The Head of the UNHCR Office in Greece, Giorgos Tsarbopoulos, told IPS that Greece never really attempted to implement an integration policy in the first place, but now, “given that the refugee population will keep increasing, it is necessary to identify appropriate policy initiatives to promote integration now. This is necessary both for refugees as well as for social cohesion in Greece.”

Tsarbopoulos believes that the government’s decision to precondition any protection offered to Syrian protestors on first applying for asylum might prove counterproductive by polarising the situation.

Many Syrians who come from an urban middle class background understand that claiming asylum in Greece will connect them to a future that leads to social marginalisation, a situation that they clearly find very difficult to accept.

A few nights ago, this correspondent was party to a conversation between Mohammed A., who has been sleeping rough in Syntagma Square since the beginning of the sit-in, and a Greek man, both of the same age.

The conversation ended with the Syrian saying: “I don’t want anything from Greece. What I want is just to be able to go where I want. You can go anywhere you want. I want this too.”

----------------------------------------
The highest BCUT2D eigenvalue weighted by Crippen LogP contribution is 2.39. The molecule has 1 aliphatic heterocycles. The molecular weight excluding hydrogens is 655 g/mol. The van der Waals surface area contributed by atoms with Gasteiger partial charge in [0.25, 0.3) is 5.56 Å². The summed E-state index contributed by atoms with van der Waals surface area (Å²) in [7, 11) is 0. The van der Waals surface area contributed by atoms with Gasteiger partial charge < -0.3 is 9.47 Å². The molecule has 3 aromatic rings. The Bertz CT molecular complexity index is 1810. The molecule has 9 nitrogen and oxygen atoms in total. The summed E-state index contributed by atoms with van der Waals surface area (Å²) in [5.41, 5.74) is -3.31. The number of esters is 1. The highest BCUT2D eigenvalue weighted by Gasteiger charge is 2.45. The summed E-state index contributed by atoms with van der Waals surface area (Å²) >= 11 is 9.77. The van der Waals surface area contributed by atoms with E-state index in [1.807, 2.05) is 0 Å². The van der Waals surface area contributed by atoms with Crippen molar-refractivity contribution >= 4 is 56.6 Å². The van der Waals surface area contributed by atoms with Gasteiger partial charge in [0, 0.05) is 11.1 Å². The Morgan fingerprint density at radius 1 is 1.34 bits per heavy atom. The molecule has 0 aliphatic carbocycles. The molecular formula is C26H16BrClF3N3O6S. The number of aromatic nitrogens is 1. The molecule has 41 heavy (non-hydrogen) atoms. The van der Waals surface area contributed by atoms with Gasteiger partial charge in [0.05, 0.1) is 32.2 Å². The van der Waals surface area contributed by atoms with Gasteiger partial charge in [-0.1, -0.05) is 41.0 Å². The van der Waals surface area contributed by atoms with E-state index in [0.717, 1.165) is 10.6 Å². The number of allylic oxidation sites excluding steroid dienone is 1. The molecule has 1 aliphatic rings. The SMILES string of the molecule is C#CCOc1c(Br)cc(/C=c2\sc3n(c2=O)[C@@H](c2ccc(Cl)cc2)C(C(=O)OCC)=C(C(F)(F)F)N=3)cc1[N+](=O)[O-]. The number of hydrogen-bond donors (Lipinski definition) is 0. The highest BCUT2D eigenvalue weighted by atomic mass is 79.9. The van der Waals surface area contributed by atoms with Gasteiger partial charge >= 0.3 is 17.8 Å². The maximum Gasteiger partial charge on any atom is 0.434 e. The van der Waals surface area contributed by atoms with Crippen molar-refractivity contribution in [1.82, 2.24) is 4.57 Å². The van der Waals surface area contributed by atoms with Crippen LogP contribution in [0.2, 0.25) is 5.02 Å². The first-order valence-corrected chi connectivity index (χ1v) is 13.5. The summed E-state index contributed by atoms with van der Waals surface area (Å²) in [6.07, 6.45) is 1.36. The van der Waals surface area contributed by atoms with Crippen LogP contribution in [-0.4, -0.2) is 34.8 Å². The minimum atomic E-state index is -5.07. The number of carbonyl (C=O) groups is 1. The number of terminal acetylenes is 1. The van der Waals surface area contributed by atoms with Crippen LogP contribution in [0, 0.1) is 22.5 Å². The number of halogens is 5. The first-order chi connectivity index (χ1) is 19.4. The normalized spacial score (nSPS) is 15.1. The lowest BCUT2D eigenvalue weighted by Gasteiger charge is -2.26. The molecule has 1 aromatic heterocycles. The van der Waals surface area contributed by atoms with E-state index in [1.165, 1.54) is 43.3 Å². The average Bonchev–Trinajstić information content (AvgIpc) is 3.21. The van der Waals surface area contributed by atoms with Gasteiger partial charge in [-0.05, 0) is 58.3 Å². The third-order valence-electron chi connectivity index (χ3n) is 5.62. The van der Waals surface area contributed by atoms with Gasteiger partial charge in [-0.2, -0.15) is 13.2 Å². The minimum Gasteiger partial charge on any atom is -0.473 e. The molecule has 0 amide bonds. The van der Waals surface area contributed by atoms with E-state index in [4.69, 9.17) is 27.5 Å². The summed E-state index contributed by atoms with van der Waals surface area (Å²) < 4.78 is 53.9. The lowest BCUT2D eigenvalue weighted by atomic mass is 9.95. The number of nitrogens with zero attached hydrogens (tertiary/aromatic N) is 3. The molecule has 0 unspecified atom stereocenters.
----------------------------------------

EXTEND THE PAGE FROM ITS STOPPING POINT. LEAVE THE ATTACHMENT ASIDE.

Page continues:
Both Syrigos and Tsarbopoulos agreed not only that the issue will deteriorate but also that the time frame for adequate solutions is limited.

According to the latest official Greek estimates, more than 5000 Syrians entered Greece last month and just a few days ago Greece sent a military search and rescue operation south to Crete to save an immobilised container ship believed to be carrying about 700 refugees.

The Greek Council of Refugees issued a response to the government’s position to push Syrians to submit asylum applications. According to the organisation, the asylum process “should not be a tool and a prerequisite for the provision of material reception conditions and immediate humanitarian assistance to people fleeing war conflicts”.

In an analytical press release circulated by UNHCR Greece five days ago, Europe is being urged to open legal pathways for refugees and start a dialogue on a Europe-wide refugee solution that puts the emphasis on solidarity among the European Union’s member states.

For two years, the Greek government, together with Italy and Malta, has repeatedly been asking the European Council to discuss responsibility-sharing between member states in the north of Europe and those in the south, but this has not yet happened.

(Edited by Phil Harris)

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OPINION: How Ebola Could End the Cuban Embargohttp://www.ipsnews.net/2014/11/opinion-how-ebola-could-end-the-cuban-embargo/?utm_source=rss&utm_medium=rss&utm_campaign=opinion-how-ebola-could-end-the-cuban-embargo http://www.ipsnews.net/2014/11/opinion-how-ebola-could-end-the-cuban-embargo/#comments Mon, 24 Nov 2014 15:07:08 +0000 Arturo Lopez-Levy http://www.ipsnews.net/?p=137922 A technician sets up an assay for Ebola within a containment laboratory. Samples are handled in negative-pressure biological safety cabinets to provide an additional layer of protection. Photo by Dr. Randal J. Schoepp/cc by 2.0